So change luid como ovor Ir 1'üilip Darrell's niiud wlieu he rode over froin tüe Uoui't to the Grunge, witli a mounted groom íollowing, Ieading Zuleikn, who til provlded witil new suddlo and bridle. Bul Eiir Piiilip liad iiot said to himself, "I will vvoo lima; I wlll try to mako her íove mv." There was uosuch delinite tuought as yet, only the tiercé detiance of the futo which loroaile him to love, only tho dotcriuluatioii not to yield her up, bearíug hituïteadüy onwards to the fultUment he ■Was puttiug trova him. lima wiis quito rcudy wheu the horaes drew up bulore tho door; and alie carne out to uu-e t Slr riiilip ou tho threshold In .1 olosií.ütting ridiug-dreis and plumed Spuiiish hut tliat made her loóle, If posslbla, more wltclilng than ever. 1 hope 1 have not kept you waiting?" said Sir Philip, smiling. I uní punutual, I tuinkf" "To tlie minute. I a:u only just down. You wou't rnind not seeing auntic, will ye ti? Süe luis a headaclie, aad is not out oí her room yet. Jeunie" to ene oí tho ser. vsints - where is my rídlng-whip? líun und letcli it, picase. It is in my room, I thiuk." "i hope," said Sir 1'hilip, as he led his compauioii out, tuut Jlfts Duniford's hcadaehe is oiily a sllglit ono?" 'ïe., thanks; it will go elf presentí)' She ofte has tliem, slia tells me, and tliey nevei" lnst." Bir I'liílip lifLcíl tho slender figure, and with practieed skill swung the girl into tlia B.iddlo as if sho liad been a weLrlit, "Vou do help one perfect lyl" said IIma. Tuanks, Sir Philip." Ile nmllr I, and, tnrningto the groom, tools trota liim a datntysilver-mounted ridliii-wMp, whloh lie placed in Ilmii's hand. OU, Sir Philip"- the quick color rushing to her clieeke- "why will you bo so kiiHÜ Wliat a perfect little heuuty of a Wlilp,WUlah,Iaú] sure, by-tlic-wny, Ishnll üot havo to use nuich! And the snddle and bridte ure lovely. You have quite bejígared me in word, bnt not in gratitiiflc." Tou forget tliat, (f gratltudc wore due to me ironi you, It vrould be more than eancelled by mine to you for the honor you do me in acveptiug my poor glfts." "With tbta gallaut speech Slr Philip Taultad Intothc saddle, and the Uro riders took the road tothe Larehes. Slr Philip saw in ii moment tliat II ma was n pructlccd horsewomau. Slio sat lier stecd wcll, and none uut a skilll'ul rider could have mastercd Zulelta, who wa complettly uiider the control of the glrl's flrm but gentle hand. Ilraa was eurapturad with the mare, and air Philip after ridingfoi' a while in almos t perfect Bllencs said - 1 see you are mistress. I would not for the world have any but snch a rider as jou are molmt Zuleika." "Wns tliat," asked the girl, laughing, w!iy you preferred to brlng her with youi" "Yes. I knew, of courie, tbat you wore a crack borsewoman, or I should not have selected Zuleika; but forgive n.o if I wanted to roake ossumuee doubly sure by bttviug mademoiselle's debut with you uuder my own eye. You eee, thougli she ïias beeu exercised for a lady's rldlng, sho Was r.ever vet uccu riuuen oy a lauy. ■ "Tuero Ís notliing to forgive, Sir Philip. It is very good of you to be so careful l'or rae. If I luid gou.' out the first timo wlth Rolaud, and Zuleikti !iid bolt-jd, he would never have been able to catch her up. I cali bis borse Tom a monster - fit to draw a ulua-pounder uualded !" bir Phllip laughed at this piece oí youth, ful exuggerution; and so, clmtting, they rode in tue smilight and undertlic spreading bouglis of Urcti and elui, till they canie in sight of tlie Larcbís. They saw tlie horses belore the door, and the Sabiue gij-la and lïo!:uid on the terrace; bihI Ilina, giri-Iike, put Zuleika iuto a swift canter, jjulllug up tlie mare in sucli splendidst-yle closo by the steps that a cry of aclmiration grueted the í'ent. "lsn't she a darlingf" Síild lima, bendíng froiu the saddle, ílushed and laughing, as they all rushed round her ; aud at the same instant Sir Philip rode up. "Well doue, lima," lie said; and tueii, ralsiny his liat, nd bowlng low to Mrs. Sabino, he dismounted and went up tho termos to greet Uer. "That horse is í'carfuUy wíld, lima," observed Roland, whle his sisters were adwiring llmu's whip. "Are you sura you can manuge her?" hna's luugli rang out Uke a silver bell. '1 wish 1 was as sure of everything as I ara of that," sho replied. "Steady, deer," - us Zuleika began eaperlng about. "Uh, llolmid, yon wül kill me ! What has made jou liinid all in a moment?" "1 Bhoulttli't be tiiuid l'or a person I cared nothlng about," said Eoland, look. ing np at lier earnestly, "Yon c:m't care mucli for me in thU b'tíort tiiüí' yn know, lloland," responded Ilip.a, porftclly uiieonsetoue of any deep nteuuing iu iiis wordi. "JBut, whetherjou uo o iioi, you liecd :iot pull a loog ïaue lor me." Jtohmd could nol say more just then, for Sir I'MIip carne up aud lifted Rose luto her euddle, and Uoland was oüliged toturu iway to ;crform a like service lor Janie. - Cut, whilo he was giving liis sister the bridie, lie kept his eyes tixed anxiously upon zoneii'.a, who was cutveting about eTÍ. deutly ager to be oO". Ilardly acknowledged to hiuiself, was an luiworthy desire ín the young man's mind to ilitd a flaw in Sir Púllix) DarroH's gift, to prove hira wantiug lu suüieient care for Iluia'a sufety, whlle his owu solleltudo, if even overanxious, would shino by contrast. Sir l'liiüp," he said a Hule abruptly to tlie JJurouet, who, having attended to lioso, was now turiiing away to his own Ijorso, "Zulilktt is terrlbly wild. I hardly tliink she is sale for lima to ride." For a second Sir I'hilip's liaughty brow contiactcd, and tho lilne veins om the tem. píen stood out - sure indieatious of a quick mid pussionate temper; but he checked the Bus war tliut rose to his lips, and replied cooly, though wlth some irony - "1 Ibluk tüatl know huw to match horse and rkler, Sabino ; there is no danger what. ever." 'I hope not," eaid Roland shortly, turning red. ïo tliis Sir Philip gave no answer. He mounted Ín Bllence, and backed his horse to llma'i sido. She liad not heard whut had Just pased,and was exchauging ban. UiüiU'O with Rose and Janie. "Never mlnd," sho said; "Zuleika can do without a flower - she is one herself." "Say ratlier," remarked Sir Philip, "that sho carriel one alrcady. What is Ut Are Rose and Janio taunting you beuause thoir horses liave flowors in their ears and Zuleika has not?" "Yes; but Fanny and Delilah nced all the udornn-.ent they an get!" ciied lima mtrrily. Zuleiua shines by herself!" "Still, vvhy should she lack eur-rtngif - See - if you will accept it" - detuohing the úainty litlle cluster of ílowers - stophanotis, moss rose-bud, and heliotrope - he ivore in bis buttoiuholc; but lima put out a depreeating hand - "Uh, no- picase don'tl It is sure to fall out; uud I cannot bi.ar lo rob you." "Wlntt is freely given is no robberyj IIuia. Steady, Zuleika - keep steady, pretty one, while 1 lasten it!" Olí, I svish you had not board !" said Jluia, as Sir Philip bent down to fusten tlie flywsrs iu thelr placo. "What will you do without a buttton-liolo?" 1 thluk I could live somehow," ho answeicd gravely, "veu f my loss were not - us n this oase- .an iimncasurable galn." Wliat very pretty speeches jou do make," said Ihna, sedately, her ejes daueng with fun "as sweet as the üowers Jiemsclvel ThanUs; yon have fastoned them beuutlfully, and taken a lot of trouble o do it, I ain sure." Nothing can be a trouble that in done for you, llina," replied SlrPliHip. in a low oue thut only she lieird. The words escaped hiin almost unawares, and Ue was eonscious of somejuing n Uis voice whicii had not yet been present in it wheu he spoke to her. He glauc ed qulokly and earuestly at her face, and saw tlmt lier color was a little hightened, and thut tliere was a half-startled look in tlio lnrge ot't cyes; but that was all. He had a truck B6 deep chord; or, lf he had, slie did not Icnow it hersslf. Koiaiul saw the transfer of the flowers ; and the Incident, trilling in itself, did not certaluly tend to dimiuisli hls resentment aguiust its too fasulnating hero. Even tlioujfh Blr Pkllip dM uot dispute lluw's gooiety with liiin, but for nearly twó miles rode between Bose and Jante, while Kolaud and lima rode pnictieally alone, yet the youug niun was not softened towards hls rival. His rival 1 Tes ; Eolaud Sabine, though he had repudiated the accusatiou of beiug in lovo with lima Costello, admitted to himself without reserve that he feit for Hum what ho had nevcr feit for any woman bcfore. It was true tJiat In a fasliion he had boen in love three or tour times - At Cambridge he had even considerad himself engaged to the sister of a college lïioud; but, when she retunied his preseuts and letters, wlJh one from hersolf anuouncing her marriage to the oldest and ïïehest of the dons, Ue vías rather mortU fietl to find how little his happiness was affected by the ovent, and how impossible it was for him to loie his interest in huutIjig ánd his appetite for breakfcst. At tho present time Kolaud flirted after a fashlon with Zeph Heston ; but he meant no evil by it ; and he would have been genuinely surprised to discover that he had made any doep impresaion on the girl's heart. He had niet her sometiraes by accident, Bometlmes half by design on both sidos, and luid walked witli lier, and kissed her when they psrted; he had also glven her ribbons and trinkets, J5ut all this had boen dono without Job lleston's knowl edge; for, llke his aucestor, Job was not, bumblc niiller though lio was, one to bear dishonor ïnookly ; and Kolund did not cara to incur the stmdy miHer's wrath; besides ho did nol care much about Zeph at the best of times, and just now he cared less than nothing; for lima had completciy eaptlvated bim. Of course Solnnd did not reflect that his nature and his cousin's were quite an. tugomstic, and tjiut bcr training and eaucition liad utterly Ulllittöd lier lor ooimtry Ufe as he understood it. Tliey had not a taste in coinmon. Sbe likctl tlic country in 3 general poetic kind oí way, ehe was fond of riding and boatiug and llowers and birds, Uut 6lie bad severa! times declared Uiatshecould uot Uewr to iivc in Üiu oouutry as her cousin's did. 80 Bolarid blundcred on, and nnully imaglncd that thls beautiful spil te might bo induced to think of him as a lover, i!' she could only lcarn to fear, if not distrust, Sir Philip Uarreil. Mean while Ilmu,n.u!. haviug the remotest ideas of lier cousin's l'oalings, gave him hundreds of wouuds fiwii sbeer carelesness. Sbe was aboni as wild as Zuloika horself, sad horso and rider played rare pranks. "Bother your wlieat.flolds 1" said Hm to Roland, when he was trying to poin out some peculiariy nne speelmens of tba cereal. "You'li never make a farmer o me, Hol. I don't care for it one bit; I am not going to live in the country, you know." How do yon knovr, coz? Yon are ver; confident." "üf course"- ívuiing licr straight blaek biows, I won'tj that'í uil. Wbo's to ni:ike me? Nct i;ii;;!e." "You might cbanse your minJ." "Yes, when grass grows blue, aud flow ers üead down," s.iid lima pervorsoly. - "Now loofc, Bol. Tlic-re is Connaby Fell isn't it? Wjll yon liave a ra.oe? Tom won't beat Zuleklu," Tliey were rlding ahoad o( .tbs otlie. tbreeas ZiileiUu tossed lip her U;:,J, snil üng tlie breoze from tlie opi) Diporlanii Sir Pbilip rodo u'p to lima slde, and lall lus hundligblly UPPji lier brldle band. "Keep a tig'bt rein," be said giíntly, a the girl looked up üi him with tbe svvee briglit smile sbe never gave to Roland. , coliued tbat you foro letting it slacKen little jusi j'ow; and ZllleiH Will be ol like ligbtning ii' s(.e gets her head." "Tbanks," repltad ilO)3, pbeylng bim a once. liolalid bit bis lip bard. He ic-btíiitej Sir l'bilip's intcifcrence where, as be cboi to tbjiik, it was neodless, seeing tbat b htmselí' w&s I;y Ilma'.s side. "XVby Uarrell," !;e fíould not resist saj ing, "a good gallop will tkg gome of th miscbiefout 01' Zuleiku. "You forget," retui-ned Sir Philip quieí. ly, "tbat tbere is a deep ditch only a shor distanee aliead, ol' which lima lias nevé heard; and, if Zulsika carne on it una wares sbe tnigut go luto it instead of ore it." "But sbe can leap it, sao sl)L not?" saic lima eagerly to Sir Pbilipj whilc lio!:n flushed botly and exelairaed - "Youougiit not to leap tbat ditch, Ilm - you aro too conüdent." You oli woman," repüed lima laugblng, "you au sbui your eyes at th suureine moment. Is tbe 'ditcli tic wíde Bir Philip?" Sbe diíl not intend to itunoy her cousi by appealing directly fiom him to Si Philip Oirrell; stlll íui-tbey from lier min was auy idea of oquetryj buí S:r Phili was too generous to feel ai)y trlumph i the positioii assigned to him. He answerr ed, smiiing - "It is a good leap; but you gao do it.- You see, Sabino," he added to Boland, "you do uot know Zuleika. Sbeisasplen. did jumper, and I don't think you ueed íearfor lima." iloland was too vexed to aeünowledge tbis endoavor to cover bis defeat, but bis silence wa kardly j:oticeiib!e, as lióse and Janie rode up, and iu anot)r minute they wcro all ou the feil. Thcii Uassan and Zule il; a gave theiv riders f uil pportunity of displaying their horsÊiuansbijj, if tiiey had careq about sliowing off. ituce and Janie gave tbeir üoi'oes tbe reiu; and the elght of tho gallopiug steeds liado the Araba yfld with excitement. liuland tried in vain to keep by bis cousin. Zulcik;;' swifinebs complotely put Tom - spirit ed tbough he was - to shame; nnd tho youug Squire was falu to alluw bis borse a brcatliing. Soïif, Ilm.i," sald Sir Philip, rcining baclc bis tiery sieei! to tbe girl's side, let her go. The ditch is witlijn a quarter of a íiiile. Jt is a i;od sixteeü-feet leap. - You can do it!" - liesaid, looking nto her eyes. "Yes," she auswered readily, without the least bravado, her cbeeks llusliing, and her eyes tpiirkllug with excitement. "Away tben I" Lil;e an airow from ii bow, Zuleika was gone. Kose and Jante ittered a tiinultaneous cry of uilL'gted admirutlon and fear. "Is sbc ruunlug awayf" exclaimed tho Utter bi'eatblessly. "So, no," uuwercd iiosc; "Sir Philip Eet hor olf. lic know i what he is about. See, he is after her, taking jfc more easily. Come, let's see the leap." In miothei' moment lima, with unerring haud, lillud tlio Arals hcud to the leap. Tbere was a flas'i, a wild halloo frora Ho. land, and Zuleika landod ligbtly on tho opposite tlde of tbe wide ditch, and stood panting aud trerabliag a üttie. Ilma's bri-'H! laugh rang out Hko a bell, as she bent over bcr brave steod, earessing her tendcrly. In anotber second Sir Philip was by her side. "Wel! done," be said, hU dark handsome faceglowlng witb áéligbt at the girl'i spieudid feat - "well done, lima! I knew you would ta"kc tbe ditch in finsstyle; but, by my falth, I nover saw so dasbing a leap!" "Kxcept your own just now," returnod tbe girl, ber heart throbbing last to hear hia praiac, You must have taken it aluiost at a ítaud, Oh, Sir Pliilip, I wouder what Kol will say now of Zuleika? She is wortby of all you say of bei' - my bcautiful darllngl I heliere sbe would like to go back agaln." "And you too, eb, you wild sprite? No take pity 011 me, and wbile the otbers are rlding round - It is more tbau balfa mlle - iet us have a good gallopover tbat pieco of rolling country" - poinUng ubead. " "ü.i, (leliciuus I" crled Ilma. "Sir Pbilip - ouu minute - do look at tbeml Not oue of tliïlr horses can take tbe ditcbl- Xom would have .1 fearful cropper if ue trled it." "Torn is too heavy, and has not tlie trido forsuuh a loap," sald DarreN, watehngwltha oertain sense of trlumpii, Ho. and galloping off, for 10 had lluia to Imself for i few brief niocients of bappl. ess. Doubtléss Sauiue would tbink lio ïad urged the girl to the loap on purposo, mowing tlint he could reach her uuú that he otliers could not. But wlwt dld it matter? lie was couscience-clear in thts t least, and, for the rest, Ilmu was by hls lde. Aud look," she exclalmed suddenly, how well you fustened tho flowers, Slr ?hlllp; they havo not lallen out f' Darrell's dark gray eyes flashed, and the rni hand on the brldle trembled allttle; ie poke impulslvely. ïet, if tliey fel!, you would not care, lma." She had not looked at his face, but Urted at tho ring of bltteruess in his one. Something made her instinctively ceep lier eyes turned from liira as she auwered - But I Bhould care indeed- les belles fleur !" "Yes, les belles, fleurs," hc eald nioek. ngly; then, wheeling his horse - "Now ■ hen, give rem !■' Zulelka needed no more. Witu ajoyous neigh shc tonsed up her gracefdl head and dasued off. Danell, who of course could have easily pussed his young companiou kept at her side; and away they went over the free raoorland, wlth the breezo whis. tling past them and the hot suu blazlug ilown. In tho mad delight of that gallop Ilma alraost forgot the puin Sir riiilip'i words aud marnier had given, and sciirce. ly thought, but only feit, that half the happiness woulU be if he had not been witli her. (To be contimied )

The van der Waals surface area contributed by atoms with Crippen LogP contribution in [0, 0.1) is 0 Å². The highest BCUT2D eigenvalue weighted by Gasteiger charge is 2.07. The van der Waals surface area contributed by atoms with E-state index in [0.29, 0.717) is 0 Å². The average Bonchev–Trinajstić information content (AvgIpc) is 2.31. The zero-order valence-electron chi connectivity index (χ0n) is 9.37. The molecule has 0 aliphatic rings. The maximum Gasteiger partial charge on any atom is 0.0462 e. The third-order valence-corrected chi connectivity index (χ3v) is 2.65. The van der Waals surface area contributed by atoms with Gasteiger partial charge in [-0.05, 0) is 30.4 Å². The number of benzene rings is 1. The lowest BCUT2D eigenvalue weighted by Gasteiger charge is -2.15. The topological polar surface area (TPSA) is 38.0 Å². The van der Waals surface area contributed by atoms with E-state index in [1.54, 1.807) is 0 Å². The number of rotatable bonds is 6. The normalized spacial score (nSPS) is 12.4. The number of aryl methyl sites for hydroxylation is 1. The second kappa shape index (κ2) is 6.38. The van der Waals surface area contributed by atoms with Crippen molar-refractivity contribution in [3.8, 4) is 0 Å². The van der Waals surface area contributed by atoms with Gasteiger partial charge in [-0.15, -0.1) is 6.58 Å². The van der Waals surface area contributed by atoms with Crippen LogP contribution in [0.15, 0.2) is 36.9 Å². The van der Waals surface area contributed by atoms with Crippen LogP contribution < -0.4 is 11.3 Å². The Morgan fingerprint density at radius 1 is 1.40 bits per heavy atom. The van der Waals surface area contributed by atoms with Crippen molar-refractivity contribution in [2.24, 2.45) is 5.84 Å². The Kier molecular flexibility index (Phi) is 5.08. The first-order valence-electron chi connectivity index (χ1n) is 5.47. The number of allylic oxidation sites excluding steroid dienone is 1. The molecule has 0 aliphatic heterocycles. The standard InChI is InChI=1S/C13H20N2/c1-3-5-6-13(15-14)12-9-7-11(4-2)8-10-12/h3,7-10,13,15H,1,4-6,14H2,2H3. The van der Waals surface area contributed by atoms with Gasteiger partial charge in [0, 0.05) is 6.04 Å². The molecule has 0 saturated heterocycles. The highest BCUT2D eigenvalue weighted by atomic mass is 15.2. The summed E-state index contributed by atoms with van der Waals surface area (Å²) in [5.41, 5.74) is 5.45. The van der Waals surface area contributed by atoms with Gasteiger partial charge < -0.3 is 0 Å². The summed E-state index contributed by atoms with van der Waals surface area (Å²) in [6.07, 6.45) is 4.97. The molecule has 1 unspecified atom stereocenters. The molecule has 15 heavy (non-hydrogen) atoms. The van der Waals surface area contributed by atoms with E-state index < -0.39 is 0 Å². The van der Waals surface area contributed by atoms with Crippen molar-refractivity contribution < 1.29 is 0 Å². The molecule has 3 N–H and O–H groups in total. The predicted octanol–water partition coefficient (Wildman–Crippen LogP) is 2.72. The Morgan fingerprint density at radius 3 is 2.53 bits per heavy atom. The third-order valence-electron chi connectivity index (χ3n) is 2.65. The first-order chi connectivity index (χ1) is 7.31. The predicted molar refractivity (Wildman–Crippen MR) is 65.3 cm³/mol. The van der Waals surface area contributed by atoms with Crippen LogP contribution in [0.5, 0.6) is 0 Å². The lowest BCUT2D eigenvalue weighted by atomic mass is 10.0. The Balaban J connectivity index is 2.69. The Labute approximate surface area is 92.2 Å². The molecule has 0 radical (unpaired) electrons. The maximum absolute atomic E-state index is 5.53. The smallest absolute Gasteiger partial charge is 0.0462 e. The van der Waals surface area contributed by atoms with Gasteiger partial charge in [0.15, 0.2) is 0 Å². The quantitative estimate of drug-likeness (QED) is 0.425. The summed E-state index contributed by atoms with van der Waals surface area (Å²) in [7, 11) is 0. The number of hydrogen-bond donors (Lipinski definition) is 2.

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Subjects
Old News
Ann Arbor Democrat